Celebrating Cultural Heritage Months

55th Hispanic Heritage Day Parade : NYC
MANHATTAN, NY - OCTOBER 13: Marchers hold a banner that spans across 5th Avenue reading "Hablamos Espanol", "We Speak Spanish" during the 55th Annual Hispanic Heritage Day Parade. The parade walked down 5th Avenue in the Manhattan borough of New York on October 13, 2019.

Corbis / Getty Images

For far too long the achievements and history of minority groups in the United States have been overlooked in textbooks, the media, and society as a whole. Cultural heritage months seek to help remediate that oversight and give communities of color more recognition. The history of these cultural observances sheds light on the achievements minority groups have made in a country where they often face discrimination. Learn about the roots of these celebrations and when they take place, as well as the various holidays and traditions honored through cultural heritage months.

Hispanic Heritage Month

Performers in traditional costumes from Mexican group dancing on street
valentinrussanov / Getty Images

Latinos have a long history in the United States, but the first weeklong cultural observance in their honor didn’t take place until 1968, when President Lyndon Johnson signed legislation to formally recognize the achievements of Hispanic Americans. It would take another 20 years before the 7-day event expanded to a month-long observance.

Unlike other cultural heritage months Hispanic Heritage Month takes place over the span of two months—September 15 to October 15—, as the time period includes important events in Hispanic history. Latin American countries including Guatemala, Nicaragua, and Costa Rica all won their independence on September 15. In addition, Mexican Independence Day takes place on September 16, and Chilean Independence Day occurs on September 18. Moreover, el Día de la Raza takes place on October 12, a celebration of the region's indigenous roots.

Native American Heritage Month

Native American woman in traditional dress standing among grass on prairie
Getty Images/Christian Heeb

Cultural observances in honor of Native Americans have taken place in the United States since the early 1900s. During this period, three men —Red Fox James, Dr. Arthur C. Parker, and the Rev. Sherman Coolidge— worked tirelessly for the government to recognize Native Americans ​with a holiday. New York and Illinois were among the first states to recognize American Indian Day. Then in 1976, President Gerald Ford signed legislation to make part of October “Native American Awareness Week.” In 1990, President George H.W. Bush proclaimed November “National American Indian Heritage Month.”

How Black History Month Began

Mural illustrating the black leaders of the civil rights (Malcom X, Ella Baker, Martin Luther King and Frederick Douglas), located in Philadelphia
Mural illustrating the Black leaders of the civil rights (Malcom X, Ella Baker, Martin Luther King and Frederick Douglas), located in Philadelphia. Getty Images/Soltan Frédéric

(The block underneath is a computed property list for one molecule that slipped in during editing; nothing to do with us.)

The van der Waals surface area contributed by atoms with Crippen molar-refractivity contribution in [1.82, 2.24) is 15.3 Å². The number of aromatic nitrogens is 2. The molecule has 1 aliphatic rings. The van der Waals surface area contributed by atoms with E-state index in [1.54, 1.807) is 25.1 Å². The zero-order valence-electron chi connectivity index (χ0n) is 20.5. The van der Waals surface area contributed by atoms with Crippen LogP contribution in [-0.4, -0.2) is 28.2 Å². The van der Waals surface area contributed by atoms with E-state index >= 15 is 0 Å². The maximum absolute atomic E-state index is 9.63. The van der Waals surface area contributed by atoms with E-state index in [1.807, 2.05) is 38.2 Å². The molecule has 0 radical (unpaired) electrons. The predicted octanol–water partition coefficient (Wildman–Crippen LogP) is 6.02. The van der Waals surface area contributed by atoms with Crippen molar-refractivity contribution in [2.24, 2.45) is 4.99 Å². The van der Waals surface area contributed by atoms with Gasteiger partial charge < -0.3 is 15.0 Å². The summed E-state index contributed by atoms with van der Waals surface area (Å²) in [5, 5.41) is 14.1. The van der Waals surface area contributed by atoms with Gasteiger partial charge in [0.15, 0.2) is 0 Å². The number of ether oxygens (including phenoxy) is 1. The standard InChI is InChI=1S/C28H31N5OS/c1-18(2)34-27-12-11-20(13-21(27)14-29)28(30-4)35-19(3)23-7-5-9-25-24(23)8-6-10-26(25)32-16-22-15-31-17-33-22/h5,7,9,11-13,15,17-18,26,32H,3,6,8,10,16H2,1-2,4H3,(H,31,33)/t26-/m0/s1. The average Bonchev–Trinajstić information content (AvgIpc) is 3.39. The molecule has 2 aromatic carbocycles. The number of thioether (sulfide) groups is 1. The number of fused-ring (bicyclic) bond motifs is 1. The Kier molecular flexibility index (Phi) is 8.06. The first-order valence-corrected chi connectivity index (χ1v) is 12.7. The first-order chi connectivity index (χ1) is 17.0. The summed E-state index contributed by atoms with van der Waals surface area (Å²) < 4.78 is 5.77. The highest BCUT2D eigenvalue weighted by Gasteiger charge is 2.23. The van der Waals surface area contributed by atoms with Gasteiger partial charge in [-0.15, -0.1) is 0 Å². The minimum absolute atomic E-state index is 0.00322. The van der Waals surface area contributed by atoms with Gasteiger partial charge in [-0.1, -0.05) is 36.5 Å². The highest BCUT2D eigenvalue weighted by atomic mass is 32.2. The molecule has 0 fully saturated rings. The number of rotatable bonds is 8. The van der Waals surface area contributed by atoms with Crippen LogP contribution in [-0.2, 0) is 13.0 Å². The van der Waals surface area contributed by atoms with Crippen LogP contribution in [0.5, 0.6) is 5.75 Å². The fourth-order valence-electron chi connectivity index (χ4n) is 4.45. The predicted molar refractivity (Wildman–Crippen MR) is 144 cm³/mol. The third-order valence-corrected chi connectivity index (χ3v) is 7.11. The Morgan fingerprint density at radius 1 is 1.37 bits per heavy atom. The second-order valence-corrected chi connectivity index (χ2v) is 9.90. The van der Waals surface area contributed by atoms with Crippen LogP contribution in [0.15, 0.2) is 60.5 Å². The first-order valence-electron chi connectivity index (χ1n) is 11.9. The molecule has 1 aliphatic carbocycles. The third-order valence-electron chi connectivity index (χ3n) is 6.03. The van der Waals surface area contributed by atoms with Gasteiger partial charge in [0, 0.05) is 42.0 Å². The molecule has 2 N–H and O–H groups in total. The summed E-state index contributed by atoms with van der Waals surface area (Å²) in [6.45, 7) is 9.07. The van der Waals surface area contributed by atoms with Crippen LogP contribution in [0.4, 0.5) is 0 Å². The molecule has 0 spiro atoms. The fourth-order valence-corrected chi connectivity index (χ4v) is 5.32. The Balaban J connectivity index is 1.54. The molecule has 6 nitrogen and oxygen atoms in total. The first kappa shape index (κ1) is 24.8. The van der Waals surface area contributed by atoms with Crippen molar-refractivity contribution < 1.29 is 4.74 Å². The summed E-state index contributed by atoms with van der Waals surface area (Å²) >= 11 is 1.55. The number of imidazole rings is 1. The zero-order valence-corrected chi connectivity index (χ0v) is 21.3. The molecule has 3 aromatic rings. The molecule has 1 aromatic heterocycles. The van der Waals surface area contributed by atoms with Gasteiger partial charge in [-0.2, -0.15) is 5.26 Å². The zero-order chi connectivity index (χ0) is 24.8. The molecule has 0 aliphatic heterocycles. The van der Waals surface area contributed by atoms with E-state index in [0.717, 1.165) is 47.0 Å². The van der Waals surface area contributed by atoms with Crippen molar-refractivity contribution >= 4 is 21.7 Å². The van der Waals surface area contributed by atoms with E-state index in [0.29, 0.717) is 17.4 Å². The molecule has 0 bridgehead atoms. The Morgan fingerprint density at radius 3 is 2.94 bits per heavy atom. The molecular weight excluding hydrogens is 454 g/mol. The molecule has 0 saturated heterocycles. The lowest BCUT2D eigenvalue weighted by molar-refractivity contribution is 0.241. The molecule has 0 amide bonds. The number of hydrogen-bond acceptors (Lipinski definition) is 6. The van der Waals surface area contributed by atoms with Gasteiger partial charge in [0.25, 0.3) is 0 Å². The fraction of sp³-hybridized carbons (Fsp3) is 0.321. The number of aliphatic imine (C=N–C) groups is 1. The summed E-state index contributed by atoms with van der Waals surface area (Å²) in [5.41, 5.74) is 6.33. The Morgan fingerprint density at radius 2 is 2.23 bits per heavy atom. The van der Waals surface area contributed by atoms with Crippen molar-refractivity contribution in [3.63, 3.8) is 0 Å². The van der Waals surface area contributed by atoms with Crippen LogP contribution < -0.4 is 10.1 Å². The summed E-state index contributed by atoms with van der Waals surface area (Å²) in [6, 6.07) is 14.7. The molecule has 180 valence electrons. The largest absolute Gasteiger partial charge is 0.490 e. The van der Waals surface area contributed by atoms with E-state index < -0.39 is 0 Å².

Without the efforts of historian Carter G. Woodson, Black History Month may have never come to be. The Harvard-educated Woodson desired to make the achievements of the Black community in America known to the world. To accomplish this, he founded the Association for the Study of Negro Life and History and announced in a 1926 press release his intention to launch Negro History Week. Woodson decided to celebrate the week in February because that month included the birthdays of President Abraham Lincoln, who signed the Emancipation Proclamation, and Frederick Douglass, the famed Black activist. In 1976, the U.S. government expanded the weeklong celebration to Black History Month.

Asian Pacific American Heritage Month

Chinese New Year Parade
matejphoto / Getty Images

The creation of Asian Pacific American Heritage Month owes its thanks to several lawmakers. New York Congressman Frank Horton and California Congressman Norman Mineta sponsored a bill in the U.S. House mandating that part of May be recognized as “Asian Pacific Heritage Week.” In the Senate, lawmakers Daniel Inouye and Spark Matsunaga entered a similar bill in July 1977. When the bills passed the Senate and the House, President Jimmy Carter declared the beginning of May “Asian Pacific Heritage Week.” Twelve years later, President George H.W. Bush turned the weeklong observance into a month-long event. Lawmakers chose the month of May because it marks milestones in Asian American history. For example, the first Japanese American immigrants entered the U.S. on May 7, 1843. Twenty-six years after that, on May 10, Chinese workers completed building America’s transcontinental railroad.

Irish American Heritage Month

parade for st patricks day, nyc
Getty Images/Rudi Von Briel

Irish Americans are one of the largest ethnic groups in the United States. Yet, the fact that March is Irish American Heritage Month remains unknown to much of the public. While St. Patrick’s Day, also in March, is celebrated by the masses, month-long celebrations of the Irish remain few and far between. The American Foundation for Irish Heritage has tried to raise awareness about the month, a time to reflect on the progress Irish Americans have made since they first came to the U.S. in waves in the 19th century. The Irish have overcome prejudice and stereotyping and gone on to become of the most privileged groups in the country.